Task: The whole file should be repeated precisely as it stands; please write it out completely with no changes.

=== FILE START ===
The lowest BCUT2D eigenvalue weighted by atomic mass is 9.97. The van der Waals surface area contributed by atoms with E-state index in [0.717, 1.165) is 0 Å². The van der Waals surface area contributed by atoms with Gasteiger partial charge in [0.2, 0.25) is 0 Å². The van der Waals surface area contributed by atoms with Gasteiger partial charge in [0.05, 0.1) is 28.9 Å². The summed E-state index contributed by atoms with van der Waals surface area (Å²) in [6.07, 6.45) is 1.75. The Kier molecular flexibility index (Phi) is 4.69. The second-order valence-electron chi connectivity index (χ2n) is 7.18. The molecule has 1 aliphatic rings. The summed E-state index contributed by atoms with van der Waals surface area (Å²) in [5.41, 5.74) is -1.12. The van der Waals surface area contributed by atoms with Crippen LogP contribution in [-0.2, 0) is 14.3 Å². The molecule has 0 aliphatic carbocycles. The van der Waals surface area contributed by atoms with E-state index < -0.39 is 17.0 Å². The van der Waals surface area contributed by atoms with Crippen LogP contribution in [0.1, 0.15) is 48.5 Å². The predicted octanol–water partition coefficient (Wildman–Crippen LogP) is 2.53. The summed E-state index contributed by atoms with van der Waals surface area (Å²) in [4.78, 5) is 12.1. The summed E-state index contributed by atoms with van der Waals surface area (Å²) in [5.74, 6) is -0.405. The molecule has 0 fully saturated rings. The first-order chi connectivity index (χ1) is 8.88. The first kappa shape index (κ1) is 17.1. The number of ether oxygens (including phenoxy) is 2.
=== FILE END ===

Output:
The lowest BCUT2D eigenvalue weighted by atomic mass is 9.97. The van der Waals surface area contributed by atoms with E-state index in [0.717, 1.165) is 0 Å². The van der Waals surface area contributed by atoms with Gasteiger partial charge in [0.2, 0.25) is 0 Å². The van der Waals surface area contributed by atoms with Gasteiger partial charge in [0.05, 0.1) is 28.9 Å². The summed E-state index contributed by atoms with van der Waals surface area (Å²) in [6.07, 6.45) is 1.75. The Kier molecular flexibility index (Phi) is 4.69. The second-order valence-electron chi connectivity index (χ2n) is 7.18. The molecule has 1 aliphatic rings. The summed E-state index contributed by atoms with van der Waals surface area (Å²) in [5.41, 5.74) is -1.12. The van der Waals surface area contributed by atoms with Crippen LogP contribution in [-0.2, 0) is 14.3 Å². The molecule has 0 aliphatic carbocycles. The van der Waals surface area contributed by atoms with E-state index < -0.39 is 17.0 Å². The van der Waals surface area contributed by atoms with Crippen LogP contribution in [0.1, 0.15) is 48.5 Å². The predicted octanol–water partition coefficient (Wildman–Crippen LogP) is 2.53. The summed E-state index contributed by atoms with van der Waals surface area (Å²) in [4.78, 5) is 12.1. The summed E-state index contributed by atoms with van der Waals surface area (Å²) in [5.74, 6) is -0.405. The molecule has 0 fully saturated rings. The first-order chi connectivity index (χ1) is 8.88. The first kappa shape index (κ1) is 17.1. The number of ether oxygens (including phenoxy) is 2.